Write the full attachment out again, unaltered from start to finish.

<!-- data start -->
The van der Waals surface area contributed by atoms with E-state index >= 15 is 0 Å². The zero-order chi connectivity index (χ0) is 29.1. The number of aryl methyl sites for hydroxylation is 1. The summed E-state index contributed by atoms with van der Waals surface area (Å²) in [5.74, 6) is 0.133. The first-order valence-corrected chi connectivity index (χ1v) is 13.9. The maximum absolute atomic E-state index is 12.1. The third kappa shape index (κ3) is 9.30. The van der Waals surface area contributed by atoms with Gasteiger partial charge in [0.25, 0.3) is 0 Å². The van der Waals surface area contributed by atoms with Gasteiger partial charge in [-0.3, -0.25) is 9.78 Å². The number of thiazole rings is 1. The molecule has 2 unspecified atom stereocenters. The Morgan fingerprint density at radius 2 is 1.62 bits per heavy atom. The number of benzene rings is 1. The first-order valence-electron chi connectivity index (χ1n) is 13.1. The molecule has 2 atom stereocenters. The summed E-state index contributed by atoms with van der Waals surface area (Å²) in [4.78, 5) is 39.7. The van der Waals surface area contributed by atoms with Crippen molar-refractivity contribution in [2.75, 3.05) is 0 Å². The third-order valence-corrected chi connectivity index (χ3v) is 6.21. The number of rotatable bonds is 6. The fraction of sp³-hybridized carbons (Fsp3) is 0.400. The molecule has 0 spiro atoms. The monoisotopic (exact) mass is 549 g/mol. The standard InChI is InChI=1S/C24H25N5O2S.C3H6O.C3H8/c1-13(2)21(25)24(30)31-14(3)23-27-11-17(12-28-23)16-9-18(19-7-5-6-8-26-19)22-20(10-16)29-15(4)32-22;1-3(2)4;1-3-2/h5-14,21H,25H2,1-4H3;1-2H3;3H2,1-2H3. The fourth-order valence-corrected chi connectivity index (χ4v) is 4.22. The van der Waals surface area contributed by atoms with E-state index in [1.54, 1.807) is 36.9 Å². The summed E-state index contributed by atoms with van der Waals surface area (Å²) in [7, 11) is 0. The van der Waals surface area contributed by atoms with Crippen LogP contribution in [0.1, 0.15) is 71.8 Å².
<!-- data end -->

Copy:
The van der Waals surface area contributed by atoms with E-state index >= 15 is 0 Å². The zero-order chi connectivity index (χ0) is 29.1. The number of aryl methyl sites for hydroxylation is 1. The summed E-state index contributed by atoms with van der Waals surface area (Å²) in [5.74, 6) is 0.133. The first-order valence-corrected chi connectivity index (χ1v) is 13.9. The maximum absolute atomic E-state index is 12.1. The third kappa shape index (κ3) is 9.30. The van der Waals surface area contributed by atoms with Gasteiger partial charge in [0.25, 0.3) is 0 Å². The van der Waals surface area contributed by atoms with Gasteiger partial charge in [-0.3, -0.25) is 9.78 Å². The number of thiazole rings is 1. The molecule has 2 unspecified atom stereocenters. The Morgan fingerprint density at radius 2 is 1.62 bits per heavy atom. The number of benzene rings is 1. The first-order valence-electron chi connectivity index (χ1n) is 13.1. The molecule has 2 atom stereocenters. The summed E-state index contributed by atoms with van der Waals surface area (Å²) in [4.78, 5) is 39.7. The van der Waals surface area contributed by atoms with Crippen molar-refractivity contribution in [2.75, 3.05) is 0 Å². The third-order valence-corrected chi connectivity index (χ3v) is 6.21. The number of rotatable bonds is 6. The fraction of sp³-hybridized carbons (Fsp3) is 0.400. The molecule has 0 spiro atoms. The monoisotopic (exact) mass is 549 g/mol. The standard InChI is InChI=1S/C24H25N5O2S.C3H6O.C3H8/c1-13(2)21(25)24(30)31-14(3)23-27-11-17(12-28-23)16-9-18(19-7-5-6-8-26-19)22-20(10-16)29-15(4)32-22;1-3(2)4;1-3-2/h5-14,21H,25H2,1-4H3;1-2H3;3H2,1-2H3. The fourth-order valence-corrected chi connectivity index (χ4v) is 4.22. The van der Waals surface area contributed by atoms with E-state index in [1.54, 1.807) is 36.9 Å². The summed E-state index contributed by atoms with van der Waals surface area (Å²) in [7, 11) is 0. The van der Waals surface area contributed by atoms with Crippen LogP contribution in [0.1, 0.15) is 71.8 Å².